Posted by Sheila Shayon on May 27, 2013 09:58 AM
Amazon is courting the lucrative world of fan fiction with its launch of Kindle Worlds, the first commercial publishing platform for authors and the first of its kind to create an ammicable relationship between the creators of the 'worlds' and pen-happy fans.
Often hotly debated due to copyright laws, fan fiction has been near-impossible to monetize. However, Amazon has secured licenses with Warner Bros. Alloy Entertainment division for the best-selling book series Gossip Girl, Pretty Little Liar and Vampire Diaries for starters. Over 50 commissioned works will debut with the platform in June, as well.
The platform will pay royalties to the rights holders of the 'worlds' and the fan authors will receive royalties based on story length: 35 percent of net revenue for works of 10,000 words or more, and 20 percent of net revenue for works between 5,000 and 10,000 words.Continue reading...
Posted by Mark J. Miller on May 7, 2013 03:35 PM
Since last year’s launch of Aereo, the disruptive streaming service that allows consumers to watch TV online as well as on mobile devices for a small monthly fee, there has been a lot of legal wrangling between the company and broadcasters of every stripe.
Two of the major players in the fight have been Barry Diller, whose IAC unit backs Aereo, and Rupert Murdoch, whose U.S. broadcast network FOX has threatened to move to cable to avoid losing out on streaming fees.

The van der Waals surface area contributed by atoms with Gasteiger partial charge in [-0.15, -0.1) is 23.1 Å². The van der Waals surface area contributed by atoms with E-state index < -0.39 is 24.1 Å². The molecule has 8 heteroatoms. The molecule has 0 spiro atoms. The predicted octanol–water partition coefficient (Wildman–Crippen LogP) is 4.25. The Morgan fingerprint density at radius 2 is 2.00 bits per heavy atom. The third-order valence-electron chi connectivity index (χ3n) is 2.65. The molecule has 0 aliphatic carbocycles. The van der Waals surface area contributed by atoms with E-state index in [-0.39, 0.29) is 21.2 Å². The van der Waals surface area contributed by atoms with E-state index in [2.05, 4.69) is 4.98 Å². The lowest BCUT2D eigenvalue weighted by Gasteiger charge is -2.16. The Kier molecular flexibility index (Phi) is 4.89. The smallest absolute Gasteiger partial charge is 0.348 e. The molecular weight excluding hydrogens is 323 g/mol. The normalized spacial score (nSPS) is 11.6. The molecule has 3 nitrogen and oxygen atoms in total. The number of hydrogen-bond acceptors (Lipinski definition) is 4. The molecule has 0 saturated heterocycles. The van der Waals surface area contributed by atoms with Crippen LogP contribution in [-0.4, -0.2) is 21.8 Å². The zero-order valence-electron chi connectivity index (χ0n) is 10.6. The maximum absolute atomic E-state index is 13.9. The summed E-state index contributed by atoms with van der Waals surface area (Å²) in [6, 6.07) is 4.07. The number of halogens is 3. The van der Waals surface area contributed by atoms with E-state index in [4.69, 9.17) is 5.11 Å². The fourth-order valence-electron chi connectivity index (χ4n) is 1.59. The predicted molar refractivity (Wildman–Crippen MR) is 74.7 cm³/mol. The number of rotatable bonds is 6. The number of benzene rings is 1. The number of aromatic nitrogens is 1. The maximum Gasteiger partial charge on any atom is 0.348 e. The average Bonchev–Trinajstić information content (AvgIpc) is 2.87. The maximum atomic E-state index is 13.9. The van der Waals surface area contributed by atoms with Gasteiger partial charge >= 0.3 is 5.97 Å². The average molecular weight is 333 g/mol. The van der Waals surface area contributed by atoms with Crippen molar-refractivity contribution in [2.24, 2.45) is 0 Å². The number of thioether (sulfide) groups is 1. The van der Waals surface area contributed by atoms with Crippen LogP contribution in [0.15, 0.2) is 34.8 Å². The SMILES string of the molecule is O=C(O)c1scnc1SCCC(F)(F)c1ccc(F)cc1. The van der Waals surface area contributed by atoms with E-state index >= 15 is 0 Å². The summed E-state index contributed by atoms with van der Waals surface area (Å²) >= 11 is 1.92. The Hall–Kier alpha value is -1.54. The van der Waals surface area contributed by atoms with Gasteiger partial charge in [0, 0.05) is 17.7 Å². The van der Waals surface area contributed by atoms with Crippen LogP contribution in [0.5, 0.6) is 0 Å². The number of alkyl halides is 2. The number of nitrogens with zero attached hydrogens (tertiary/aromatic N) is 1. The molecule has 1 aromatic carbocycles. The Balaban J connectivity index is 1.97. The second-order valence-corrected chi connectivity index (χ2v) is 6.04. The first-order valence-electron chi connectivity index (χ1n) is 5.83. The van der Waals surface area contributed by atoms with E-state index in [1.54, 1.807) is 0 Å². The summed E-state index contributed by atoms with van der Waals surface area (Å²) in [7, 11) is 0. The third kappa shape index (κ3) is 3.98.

CBS head Les Moonves has also said his network could go the cable route if Aereo is allowed to continue unchecked. While CBS has previously taken legal action against Aereo, the tables have now turned as the streaming site moves to block future suits from CBS and its affiliates.Continue reading...
see you in court
Posted by Mark J. Miller on January 28, 2013 02:31 PM
On Feb. 7, 2007, Stephanie Lenz did something completely unmiraculous. She posted a 29-second video of her 14-month-old son dancing around the house with a push toy while enjoying Prince’s Let’s Go Crazy. Cute, right?
Universal Music's lawyers were less than charmed — and a six-year legal battle ensued between the music giant and Google, the parent company of YouTube. While more than 1.2 million people have heard Prince do his thing on the video since its posting, Universal has been trying to get Lenz to take it down, citing copyright infringement.
But Lenz and lawyers with the Electronic Frontier Foundation have been fighting to keep it up — and will now have have their case heard before a jury. At issue is whether Universal considered the definition of “fair use” before sending the takedown message, The Hollywood Reporter notes.Continue reading...
Posted by Dale Buss on May 8, 2012 09:02 AM
Abbott Laboratories to pay $1.6 billion over labelilng of antiseizure drug.
Amazon takes on high-end clothing.
Angry Birds gets embeddable, and bumps Rovio to pre-IPO valuation of $9 billion.
Apple sees iPad trademark settlement rejected by China's Proview.
Aviva sees CEO resign over shareholdre-pay revolt.
The Avengers offends Indian viewers with slum depiction.
Barneys New York skirts bankruptcy.
Costco seeks to grow online sales.Continue reading...
Posted by Shirley Brady on March 13, 2012 08:45 AM
Apple balks at Proview's iPad trademark demands; held cross-licensing talks with Motorola, EU reveals.